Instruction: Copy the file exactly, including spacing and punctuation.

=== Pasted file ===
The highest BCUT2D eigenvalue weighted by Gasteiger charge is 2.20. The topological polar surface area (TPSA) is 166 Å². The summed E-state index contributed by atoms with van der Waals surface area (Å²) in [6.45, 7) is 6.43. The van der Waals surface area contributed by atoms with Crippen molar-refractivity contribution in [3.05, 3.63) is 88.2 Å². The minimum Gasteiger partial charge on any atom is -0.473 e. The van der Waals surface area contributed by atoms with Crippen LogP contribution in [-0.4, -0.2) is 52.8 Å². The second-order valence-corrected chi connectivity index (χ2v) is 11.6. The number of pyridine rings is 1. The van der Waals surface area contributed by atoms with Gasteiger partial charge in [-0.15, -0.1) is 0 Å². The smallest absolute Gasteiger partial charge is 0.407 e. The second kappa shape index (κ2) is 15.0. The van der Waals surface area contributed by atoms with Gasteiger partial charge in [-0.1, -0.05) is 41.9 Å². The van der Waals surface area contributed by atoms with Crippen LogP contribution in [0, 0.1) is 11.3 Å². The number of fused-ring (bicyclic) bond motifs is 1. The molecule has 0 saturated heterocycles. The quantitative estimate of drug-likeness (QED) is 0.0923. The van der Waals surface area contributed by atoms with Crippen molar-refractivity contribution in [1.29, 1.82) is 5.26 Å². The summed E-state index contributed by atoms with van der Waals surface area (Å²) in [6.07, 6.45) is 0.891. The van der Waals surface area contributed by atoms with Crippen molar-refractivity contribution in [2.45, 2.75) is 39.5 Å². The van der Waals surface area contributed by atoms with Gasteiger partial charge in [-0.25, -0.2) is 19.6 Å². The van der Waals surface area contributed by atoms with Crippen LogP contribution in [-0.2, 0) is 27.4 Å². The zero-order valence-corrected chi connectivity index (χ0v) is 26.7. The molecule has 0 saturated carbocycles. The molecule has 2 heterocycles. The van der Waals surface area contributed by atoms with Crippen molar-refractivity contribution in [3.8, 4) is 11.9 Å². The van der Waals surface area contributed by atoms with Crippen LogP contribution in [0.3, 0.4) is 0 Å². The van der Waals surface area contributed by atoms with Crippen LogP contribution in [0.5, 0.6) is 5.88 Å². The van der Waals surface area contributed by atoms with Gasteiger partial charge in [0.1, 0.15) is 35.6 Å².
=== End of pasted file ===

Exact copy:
The highest BCUT2D eigenvalue weighted by Gasteiger charge is 2.20. The topological polar surface area (TPSA) is 166 Å². The summed E-state index contributed by atoms with van der Waals surface area (Å²) in [6.45, 7) is 6.43. The van der Waals surface area contributed by atoms with Crippen molar-refractivity contribution in [3.05, 3.63) is 88.2 Å². The minimum Gasteiger partial charge on any atom is -0.473 e. The van der Waals surface area contributed by atoms with Crippen LogP contribution in [-0.4, -0.2) is 52.8 Å². The second-order valence-corrected chi connectivity index (χ2v) is 11.6. The number of pyridine rings is 1. The van der Waals surface area contributed by atoms with Gasteiger partial charge in [-0.15, -0.1) is 0 Å². The smallest absolute Gasteiger partial charge is 0.407 e. The second kappa shape index (κ2) is 15.0. The van der Waals surface area contributed by atoms with Gasteiger partial charge in [-0.1, -0.05) is 41.9 Å². The van der Waals surface area contributed by atoms with Crippen LogP contribution in [0, 0.1) is 11.3 Å². The number of fused-ring (bicyclic) bond motifs is 1. The molecule has 0 saturated heterocycles. The quantitative estimate of drug-likeness (QED) is 0.0923. The van der Waals surface area contributed by atoms with Crippen molar-refractivity contribution in [1.29, 1.82) is 5.26 Å². The summed E-state index contributed by atoms with van der Waals surface area (Å²) in [6.07, 6.45) is 0.891. The van der Waals surface area contributed by atoms with Crippen molar-refractivity contribution in [2.45, 2.75) is 39.5 Å². The van der Waals surface area contributed by atoms with Gasteiger partial charge in [-0.25, -0.2) is 19.6 Å². The van der Waals surface area contributed by atoms with Crippen LogP contribution in [-0.2, 0) is 27.4 Å². The zero-order valence-corrected chi connectivity index (χ0v) is 26.7. The molecule has 0 saturated carbocycles. The molecule has 2 heterocycles. The van der Waals surface area contributed by atoms with Crippen molar-refractivity contribution in [3.8, 4) is 11.9 Å². The van der Waals surface area contributed by atoms with Crippen LogP contribution in [0.3, 0.4) is 0 Å². The van der Waals surface area contributed by atoms with Crippen LogP contribution in [0.5, 0.6) is 5.88 Å². The van der Waals surface area contributed by atoms with Gasteiger partial charge in [0.1, 0.15) is 35.6 Å².